Salt: Weight-Loss, Taste, and Health
The following blog post the first in a three-part series on the most common food additives - salt, sugar, and oil. Each of these three elements is present in almost everything we eat, albeit in different forms. In fact, salt, sugar, and fat(nearly always oil) form the basis of taste in a meal, regardless of its ethnic origin. There is conflicting health information on each: table salt is bad, Himalayan salt is good; All sugar is toxic; olive oil is healthy but other oils are not. Each of these will be deconstructed individually along with the health implications of consuming each additive in the quantities most commonly found in our food today.
At this point it is important to note that this is not fear mongering or sensationalism: each additive will be discussed using credible scientific research which will be linked accordingly. At no point should you, the reader, feel guilty about what you are eating. That is not the purpose of these posts or this website. This information will simply raise your awareness of food in general and how your health is affected by it. This, in turn, will encourage you to make small but sustainable healthier choices, adjusting what you eat daily to look and feel healthier (should this be your goal).
What is Salt?
Salt is comprised of two chemical elements, Sodium Chloride (NaCl), which contains 40% sodium and 60% chloride. Sodium is an essential nutrient for humans. It plays a vital role in bodily processes including fluid balance, muscle contraction, and nervous system function. Sodium / salt will be used interchangeably in this article, as salt is the source of 90% of sodium intake for humans.
Humans have been adding salt to food ever since its discovered use as a food preservative. It was important to both the economy and basic survival of multiple civilizations. It was a precious resource that was heavily used in trading and as currency. The word salary (the monthly payment to workers in exchange for their efforts) is derived from the Latin word "salarium" which was a Roman soldier's allowance to buy salt.
In modern times food preservation methods such as freezing and refrigeration are available which make salt less relevant as a preservation technique. ,In fact we consume salt in quantities far beyond the levels of our ancestors, which is linked to and causing various major health issues today. The role of salt in taste and the dangers of over-consumption are discussed below, before concluding
As previously mentioned, salt is a vital nutrient which regulates fluid balance in the body. Problems arise when too much salt is consumed, which leads to excess water retention. This, in turn, raises blood pressure, which is the bodies response in attempting to push excess fluid and salt out of your system. The medical response is to take blood pressure lowering medication; suppressing the bodies natural response to achieve balance does nothing to address the underlying cause of high blood pressure. The problem lies in the amount of sodium we consume. In Ireland, the average adult takes in 10g of salt a day. For 90% of human history, our ancestors most likely got sodium from one source, plants, and consumed 1g of salt a day. As this is a low amount, our bodies are finely tuned over millennia to conserve salt to maximize its use. Consuming 10 times the amount of any nutrient which your body requires will cause problems. The body can filter and eliminate the excess of almost anything, but the constant overload over days, weeks, years and decades is when problems occur.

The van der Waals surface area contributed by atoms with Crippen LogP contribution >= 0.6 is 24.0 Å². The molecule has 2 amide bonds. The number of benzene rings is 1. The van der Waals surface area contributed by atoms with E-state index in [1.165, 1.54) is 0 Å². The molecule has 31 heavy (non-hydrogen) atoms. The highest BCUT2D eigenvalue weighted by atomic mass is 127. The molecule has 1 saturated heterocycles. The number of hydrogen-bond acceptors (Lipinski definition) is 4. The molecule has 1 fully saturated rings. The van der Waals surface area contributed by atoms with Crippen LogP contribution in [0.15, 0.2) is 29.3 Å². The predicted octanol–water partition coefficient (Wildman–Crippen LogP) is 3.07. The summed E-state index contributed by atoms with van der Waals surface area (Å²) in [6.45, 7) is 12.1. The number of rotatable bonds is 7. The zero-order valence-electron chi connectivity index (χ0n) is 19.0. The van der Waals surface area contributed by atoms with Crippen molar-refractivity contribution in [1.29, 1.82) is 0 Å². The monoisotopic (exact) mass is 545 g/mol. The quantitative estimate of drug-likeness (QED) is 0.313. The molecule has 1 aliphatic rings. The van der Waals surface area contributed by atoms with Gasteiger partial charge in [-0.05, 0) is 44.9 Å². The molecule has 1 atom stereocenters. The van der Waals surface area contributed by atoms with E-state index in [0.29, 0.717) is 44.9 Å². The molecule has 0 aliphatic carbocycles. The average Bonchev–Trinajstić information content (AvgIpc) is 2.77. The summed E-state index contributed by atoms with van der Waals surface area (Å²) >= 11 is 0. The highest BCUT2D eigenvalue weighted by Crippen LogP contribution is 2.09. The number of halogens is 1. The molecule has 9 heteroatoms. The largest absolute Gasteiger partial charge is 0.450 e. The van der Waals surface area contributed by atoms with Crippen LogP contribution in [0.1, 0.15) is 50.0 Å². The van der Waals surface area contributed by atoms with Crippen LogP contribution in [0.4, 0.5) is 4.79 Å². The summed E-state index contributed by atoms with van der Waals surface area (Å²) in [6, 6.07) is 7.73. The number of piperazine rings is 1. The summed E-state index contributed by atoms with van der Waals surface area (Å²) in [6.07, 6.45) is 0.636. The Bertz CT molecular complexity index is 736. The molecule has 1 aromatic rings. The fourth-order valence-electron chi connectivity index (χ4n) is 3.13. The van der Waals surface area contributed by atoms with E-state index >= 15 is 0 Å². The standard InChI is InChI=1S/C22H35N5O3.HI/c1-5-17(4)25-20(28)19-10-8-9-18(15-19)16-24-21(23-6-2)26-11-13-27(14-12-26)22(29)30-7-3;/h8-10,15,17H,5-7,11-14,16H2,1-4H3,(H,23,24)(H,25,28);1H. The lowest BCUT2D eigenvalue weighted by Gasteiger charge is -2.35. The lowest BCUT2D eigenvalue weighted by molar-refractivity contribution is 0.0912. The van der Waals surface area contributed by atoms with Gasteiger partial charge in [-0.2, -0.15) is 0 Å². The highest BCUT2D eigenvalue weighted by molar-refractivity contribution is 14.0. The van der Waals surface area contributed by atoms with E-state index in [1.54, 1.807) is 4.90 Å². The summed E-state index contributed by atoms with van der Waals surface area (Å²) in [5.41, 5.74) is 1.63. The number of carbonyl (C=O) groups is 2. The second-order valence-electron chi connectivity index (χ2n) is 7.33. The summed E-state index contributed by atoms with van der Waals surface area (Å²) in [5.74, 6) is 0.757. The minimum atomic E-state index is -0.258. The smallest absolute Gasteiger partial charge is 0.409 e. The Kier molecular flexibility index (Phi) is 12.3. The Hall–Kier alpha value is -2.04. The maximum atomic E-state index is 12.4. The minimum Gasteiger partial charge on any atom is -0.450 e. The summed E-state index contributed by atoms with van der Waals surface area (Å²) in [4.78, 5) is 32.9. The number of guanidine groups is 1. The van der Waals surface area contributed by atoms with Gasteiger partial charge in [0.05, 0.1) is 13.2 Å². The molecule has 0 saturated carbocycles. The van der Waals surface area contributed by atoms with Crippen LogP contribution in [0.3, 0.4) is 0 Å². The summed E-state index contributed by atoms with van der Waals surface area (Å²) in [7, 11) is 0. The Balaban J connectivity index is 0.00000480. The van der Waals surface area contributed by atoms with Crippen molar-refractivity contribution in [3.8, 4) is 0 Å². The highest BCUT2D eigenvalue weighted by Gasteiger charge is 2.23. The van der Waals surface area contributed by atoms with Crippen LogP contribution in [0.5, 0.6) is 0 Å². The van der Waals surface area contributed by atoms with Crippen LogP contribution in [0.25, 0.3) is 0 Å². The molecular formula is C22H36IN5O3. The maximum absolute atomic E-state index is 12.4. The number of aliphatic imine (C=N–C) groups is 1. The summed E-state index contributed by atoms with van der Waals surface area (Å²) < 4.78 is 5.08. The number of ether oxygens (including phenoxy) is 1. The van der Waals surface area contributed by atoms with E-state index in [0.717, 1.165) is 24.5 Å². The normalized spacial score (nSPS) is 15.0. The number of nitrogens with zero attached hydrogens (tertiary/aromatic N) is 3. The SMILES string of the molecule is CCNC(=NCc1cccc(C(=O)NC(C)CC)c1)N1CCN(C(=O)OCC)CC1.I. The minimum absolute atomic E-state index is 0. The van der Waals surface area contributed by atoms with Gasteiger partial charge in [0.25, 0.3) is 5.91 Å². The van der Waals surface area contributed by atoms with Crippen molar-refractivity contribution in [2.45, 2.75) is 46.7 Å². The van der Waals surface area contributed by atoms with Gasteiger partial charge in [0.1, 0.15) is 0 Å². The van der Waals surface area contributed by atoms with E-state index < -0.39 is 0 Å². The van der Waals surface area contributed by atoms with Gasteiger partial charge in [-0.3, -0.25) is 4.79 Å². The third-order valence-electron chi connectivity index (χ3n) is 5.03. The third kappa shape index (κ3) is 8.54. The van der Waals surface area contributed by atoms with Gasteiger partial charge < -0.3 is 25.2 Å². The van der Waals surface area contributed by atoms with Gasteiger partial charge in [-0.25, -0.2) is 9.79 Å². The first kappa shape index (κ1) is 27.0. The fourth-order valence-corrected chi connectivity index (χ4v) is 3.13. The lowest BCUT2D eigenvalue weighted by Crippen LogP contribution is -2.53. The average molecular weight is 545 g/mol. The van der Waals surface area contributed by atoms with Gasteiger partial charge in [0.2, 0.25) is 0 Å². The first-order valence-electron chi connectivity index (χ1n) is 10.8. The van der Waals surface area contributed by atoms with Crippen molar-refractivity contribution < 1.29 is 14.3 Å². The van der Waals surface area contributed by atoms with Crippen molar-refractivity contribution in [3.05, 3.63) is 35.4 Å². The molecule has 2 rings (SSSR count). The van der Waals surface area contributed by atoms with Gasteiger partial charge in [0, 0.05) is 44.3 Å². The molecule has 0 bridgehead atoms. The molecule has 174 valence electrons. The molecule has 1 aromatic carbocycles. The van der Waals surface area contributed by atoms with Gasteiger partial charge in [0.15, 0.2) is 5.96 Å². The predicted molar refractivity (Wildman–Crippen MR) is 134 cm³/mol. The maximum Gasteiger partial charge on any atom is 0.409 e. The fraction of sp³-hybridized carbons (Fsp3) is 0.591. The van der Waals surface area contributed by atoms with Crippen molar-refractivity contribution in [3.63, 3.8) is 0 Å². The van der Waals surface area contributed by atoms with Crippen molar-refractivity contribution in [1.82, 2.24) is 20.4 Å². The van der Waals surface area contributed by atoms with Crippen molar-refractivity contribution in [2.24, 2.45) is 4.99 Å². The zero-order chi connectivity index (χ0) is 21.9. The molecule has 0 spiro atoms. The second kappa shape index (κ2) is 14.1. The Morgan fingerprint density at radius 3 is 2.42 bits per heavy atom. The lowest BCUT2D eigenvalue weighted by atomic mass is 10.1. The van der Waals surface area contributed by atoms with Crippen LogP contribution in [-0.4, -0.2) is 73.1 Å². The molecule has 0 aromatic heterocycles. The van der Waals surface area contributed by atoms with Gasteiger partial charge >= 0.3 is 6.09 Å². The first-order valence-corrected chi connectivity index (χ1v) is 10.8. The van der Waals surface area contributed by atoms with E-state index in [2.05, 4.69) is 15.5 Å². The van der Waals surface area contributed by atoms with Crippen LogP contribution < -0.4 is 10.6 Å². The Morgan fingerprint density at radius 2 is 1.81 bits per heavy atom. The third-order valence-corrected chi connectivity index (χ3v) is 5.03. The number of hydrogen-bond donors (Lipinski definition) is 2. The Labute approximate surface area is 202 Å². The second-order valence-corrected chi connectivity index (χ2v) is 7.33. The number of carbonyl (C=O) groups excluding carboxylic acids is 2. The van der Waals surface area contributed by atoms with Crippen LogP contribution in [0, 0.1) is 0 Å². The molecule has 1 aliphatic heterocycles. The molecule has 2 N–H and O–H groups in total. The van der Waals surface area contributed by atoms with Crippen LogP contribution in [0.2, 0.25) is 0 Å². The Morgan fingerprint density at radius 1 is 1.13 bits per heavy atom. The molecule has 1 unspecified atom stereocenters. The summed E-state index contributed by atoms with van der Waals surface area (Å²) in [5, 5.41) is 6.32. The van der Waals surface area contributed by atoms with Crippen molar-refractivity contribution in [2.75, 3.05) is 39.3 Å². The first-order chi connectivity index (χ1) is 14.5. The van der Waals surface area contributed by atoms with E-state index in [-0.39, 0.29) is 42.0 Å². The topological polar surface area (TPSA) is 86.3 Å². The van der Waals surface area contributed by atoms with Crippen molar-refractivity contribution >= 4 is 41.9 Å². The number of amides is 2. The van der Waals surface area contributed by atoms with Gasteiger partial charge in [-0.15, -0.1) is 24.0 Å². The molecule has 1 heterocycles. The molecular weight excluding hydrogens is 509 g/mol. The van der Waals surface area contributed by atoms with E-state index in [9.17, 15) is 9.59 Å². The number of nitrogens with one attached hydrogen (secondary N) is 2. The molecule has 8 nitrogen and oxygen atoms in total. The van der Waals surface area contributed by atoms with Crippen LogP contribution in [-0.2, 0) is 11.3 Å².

Salt is used as a flavour enhancer in food. Tastebuds & the brains reward system evolved at a time when salt was scarce and thus are finely tuned to deliver a neurochemical reward every time it is consumed, to ensure your continued consumption, and therefore survival. Likely discovered by accident (as this science would not have been available in the past) the addition to salt in food in any situation would lead to an increase in enjoyment, compliments, sales or whatever the desired outcome may have been. Thus average consumption is constantly rising. Coupled with the desensitization of tastebuds over time (the more of a stimulus is consumed, the stronger habituation of tastebuds, and the more of the stimulus required to gain a positive response) salt consumption has reached dangerous levels biologically, but are considered the norm socially.
As previously mentioned, excess salt consumption leads to high blood pressure, which brings with it its own array of health issues. Salt and high blood pressure are also heavily linked to both stoke and heart disease. It is estimated that cutting salt intake by 1/2 teaspoon per day (avoiding salty foods and adding excess salt) could prevent 22% of stroke deaths and 16% of fatal heart attacks. Dr Walter Kempner proved this by treating high blood pressure patients with a plant-based diet in the 1940's (medication was not available at this time) and was able to successfully halt and treat disease in 70% of patients treated using diet alone.
Sodium is an essential nutrient in our diet, with table salt the most common source for nearly all humans. Our modern salt consumption is 10 times that of our ancestors, and therefore 10 times the amount at which our bodies naturally evolved to function on. Constant excessive sodium consumption plays a role in many areas of human health, including weight and disease. This coupled with the role of salt as a modern-day flavour enhancer has led to excess, even dangerous sodium consumption levels considered normal in today's society. Reducing your salt intake daily, over a sustained period of time, will result in weight loss, reduced risk of disease and increased overall health.
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